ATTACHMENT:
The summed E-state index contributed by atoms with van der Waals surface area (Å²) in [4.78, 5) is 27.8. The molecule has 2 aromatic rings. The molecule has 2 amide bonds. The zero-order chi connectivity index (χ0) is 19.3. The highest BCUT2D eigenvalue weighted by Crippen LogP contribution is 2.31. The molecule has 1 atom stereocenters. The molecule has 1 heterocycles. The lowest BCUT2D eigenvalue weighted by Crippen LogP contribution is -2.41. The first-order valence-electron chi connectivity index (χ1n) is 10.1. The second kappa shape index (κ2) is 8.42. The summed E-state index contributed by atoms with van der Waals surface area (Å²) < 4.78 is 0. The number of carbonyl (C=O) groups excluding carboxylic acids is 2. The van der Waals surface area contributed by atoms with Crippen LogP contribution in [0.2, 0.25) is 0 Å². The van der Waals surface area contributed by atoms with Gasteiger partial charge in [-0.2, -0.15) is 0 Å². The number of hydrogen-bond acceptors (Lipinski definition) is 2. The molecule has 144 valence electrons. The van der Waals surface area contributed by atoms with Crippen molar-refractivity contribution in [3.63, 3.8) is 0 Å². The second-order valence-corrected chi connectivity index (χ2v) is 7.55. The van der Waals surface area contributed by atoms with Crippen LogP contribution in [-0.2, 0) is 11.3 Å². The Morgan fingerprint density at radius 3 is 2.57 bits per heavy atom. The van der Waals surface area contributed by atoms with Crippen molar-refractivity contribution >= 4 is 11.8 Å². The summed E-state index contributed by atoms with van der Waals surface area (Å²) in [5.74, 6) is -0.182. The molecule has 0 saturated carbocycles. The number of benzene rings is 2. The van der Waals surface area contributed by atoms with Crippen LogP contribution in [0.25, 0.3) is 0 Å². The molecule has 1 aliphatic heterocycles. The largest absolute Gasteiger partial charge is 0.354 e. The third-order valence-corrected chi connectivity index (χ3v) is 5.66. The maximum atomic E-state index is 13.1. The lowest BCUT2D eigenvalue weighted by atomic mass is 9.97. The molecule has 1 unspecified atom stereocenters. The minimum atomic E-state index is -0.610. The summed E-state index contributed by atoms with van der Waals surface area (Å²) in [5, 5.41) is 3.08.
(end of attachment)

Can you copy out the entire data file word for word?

The summed E-state index contributed by atoms with van der Waals surface area (Å²) in [4.78, 5) is 27.8. The molecule has 2 aromatic rings. The molecule has 2 amide bonds. The zero-order chi connectivity index (χ0) is 19.3. The highest BCUT2D eigenvalue weighted by Crippen LogP contribution is 2.31. The molecule has 1 atom stereocenters. The molecule has 1 heterocycles. The lowest BCUT2D eigenvalue weighted by Crippen LogP contribution is -2.41. The first-order valence-electron chi connectivity index (χ1n) is 10.1. The second kappa shape index (κ2) is 8.42. The summed E-state index contributed by atoms with van der Waals surface area (Å²) < 4.78 is 0. The number of carbonyl (C=O) groups excluding carboxylic acids is 2. The van der Waals surface area contributed by atoms with Crippen LogP contribution in [0.2, 0.25) is 0 Å². The van der Waals surface area contributed by atoms with Gasteiger partial charge in [-0.2, -0.15) is 0 Å². The number of hydrogen-bond acceptors (Lipinski definition) is 2. The molecule has 144 valence electrons. The van der Waals surface area contributed by atoms with Crippen molar-refractivity contribution in [3.63, 3.8) is 0 Å². The second-order valence-corrected chi connectivity index (χ2v) is 7.55. The van der Waals surface area contributed by atoms with Crippen LogP contribution in [-0.2, 0) is 11.3 Å². The Morgan fingerprint density at radius 3 is 2.57 bits per heavy atom. The van der Waals surface area contributed by atoms with Crippen molar-refractivity contribution >= 4 is 11.8 Å². The summed E-state index contributed by atoms with van der Waals surface area (Å²) in [5.74, 6) is -0.182. The molecule has 0 saturated carbocycles. The number of benzene rings is 2. The van der Waals surface area contributed by atoms with Crippen LogP contribution in [0.25, 0.3) is 0 Å². The molecule has 1 aliphatic heterocycles. The largest absolute Gasteiger partial charge is 0.354 e. The third-order valence-corrected chi connectivity index (χ3v) is 5.66. The maximum atomic E-state index is 13.1. The lowest BCUT2D eigenvalue weighted by atomic mass is 9.97. The molecule has 1 unspecified atom stereocenters. The minimum atomic E-state index is -0.610. The summed E-state index contributed by atoms with van der Waals surface area (Å²) in [5, 5.41) is 3.08.